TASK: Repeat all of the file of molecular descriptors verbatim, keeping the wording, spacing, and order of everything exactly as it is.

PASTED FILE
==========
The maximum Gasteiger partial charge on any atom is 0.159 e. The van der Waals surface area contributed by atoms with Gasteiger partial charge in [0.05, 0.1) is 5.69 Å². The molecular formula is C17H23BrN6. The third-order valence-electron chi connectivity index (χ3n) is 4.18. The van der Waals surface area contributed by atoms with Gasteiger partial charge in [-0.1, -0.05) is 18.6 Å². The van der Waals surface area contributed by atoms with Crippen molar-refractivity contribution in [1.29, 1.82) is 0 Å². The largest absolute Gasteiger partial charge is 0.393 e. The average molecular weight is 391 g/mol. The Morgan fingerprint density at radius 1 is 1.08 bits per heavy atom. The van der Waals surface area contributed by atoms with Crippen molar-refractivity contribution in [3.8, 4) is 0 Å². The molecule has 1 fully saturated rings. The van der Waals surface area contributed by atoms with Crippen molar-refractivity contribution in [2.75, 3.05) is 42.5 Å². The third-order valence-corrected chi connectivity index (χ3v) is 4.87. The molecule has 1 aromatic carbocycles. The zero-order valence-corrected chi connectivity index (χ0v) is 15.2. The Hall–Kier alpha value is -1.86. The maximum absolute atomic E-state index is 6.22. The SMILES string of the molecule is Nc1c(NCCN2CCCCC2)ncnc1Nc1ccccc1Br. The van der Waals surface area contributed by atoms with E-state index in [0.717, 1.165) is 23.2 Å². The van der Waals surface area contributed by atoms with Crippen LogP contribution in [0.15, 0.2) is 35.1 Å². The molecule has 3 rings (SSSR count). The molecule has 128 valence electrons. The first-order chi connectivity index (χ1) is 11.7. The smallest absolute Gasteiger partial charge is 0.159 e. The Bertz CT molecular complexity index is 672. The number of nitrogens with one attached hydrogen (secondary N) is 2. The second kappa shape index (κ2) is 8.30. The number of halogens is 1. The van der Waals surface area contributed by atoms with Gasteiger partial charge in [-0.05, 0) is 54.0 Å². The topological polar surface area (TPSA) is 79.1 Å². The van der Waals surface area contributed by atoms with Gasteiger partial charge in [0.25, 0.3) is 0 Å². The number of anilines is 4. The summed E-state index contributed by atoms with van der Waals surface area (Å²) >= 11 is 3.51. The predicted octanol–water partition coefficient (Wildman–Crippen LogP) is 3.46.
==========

The maximum Gasteiger partial charge on any atom is 0.159 e. The van der Waals surface area contributed by atoms with Gasteiger partial charge in [0.05, 0.1) is 5.69 Å². The molecular formula is C17H23BrN6. The third-order valence-electron chi connectivity index (χ3n) is 4.18. The van der Waals surface area contributed by atoms with Gasteiger partial charge in [-0.1, -0.05) is 18.6 Å². The van der Waals surface area contributed by atoms with Crippen molar-refractivity contribution in [1.29, 1.82) is 0 Å². The largest absolute Gasteiger partial charge is 0.393 e. The average molecular weight is 391 g/mol. The Morgan fingerprint density at radius 1 is 1.08 bits per heavy atom. The van der Waals surface area contributed by atoms with Crippen molar-refractivity contribution in [3.8, 4) is 0 Å². The molecule has 1 fully saturated rings. The van der Waals surface area contributed by atoms with Crippen molar-refractivity contribution in [2.75, 3.05) is 42.5 Å². The third-order valence-corrected chi connectivity index (χ3v) is 4.87. The molecule has 1 aromatic carbocycles. The zero-order valence-corrected chi connectivity index (χ0v) is 15.2. The Hall–Kier alpha value is -1.86. The maximum absolute atomic E-state index is 6.22. The SMILES string of the molecule is Nc1c(NCCN2CCCCC2)ncnc1Nc1ccccc1Br. The van der Waals surface area contributed by atoms with E-state index in [0.717, 1.165) is 23.2 Å². The van der Waals surface area contributed by atoms with Crippen LogP contribution in [0.15, 0.2) is 35.1 Å². The molecule has 3 rings (SSSR count). The molecule has 128 valence electrons. The first-order chi connectivity index (χ1) is 11.7. The smallest absolute Gasteiger partial charge is 0.159 e. The Bertz CT molecular complexity index is 672. The number of nitrogens with one attached hydrogen (secondary N) is 2. The second kappa shape index (κ2) is 8.30. The number of halogens is 1. The van der Waals surface area contributed by atoms with Gasteiger partial charge in [-0.05, 0) is 54.0 Å². The topological polar surface area (TPSA) is 79.1 Å². The van der Waals surface area contributed by atoms with Gasteiger partial charge in [0.25, 0.3) is 0 Å². The number of anilines is 4. The summed E-state index contributed by atoms with van der Waals surface area (Å²) >= 11 is 3.51. The predicted octanol–water partition coefficient (Wildman–Crippen LogP) is 3.46.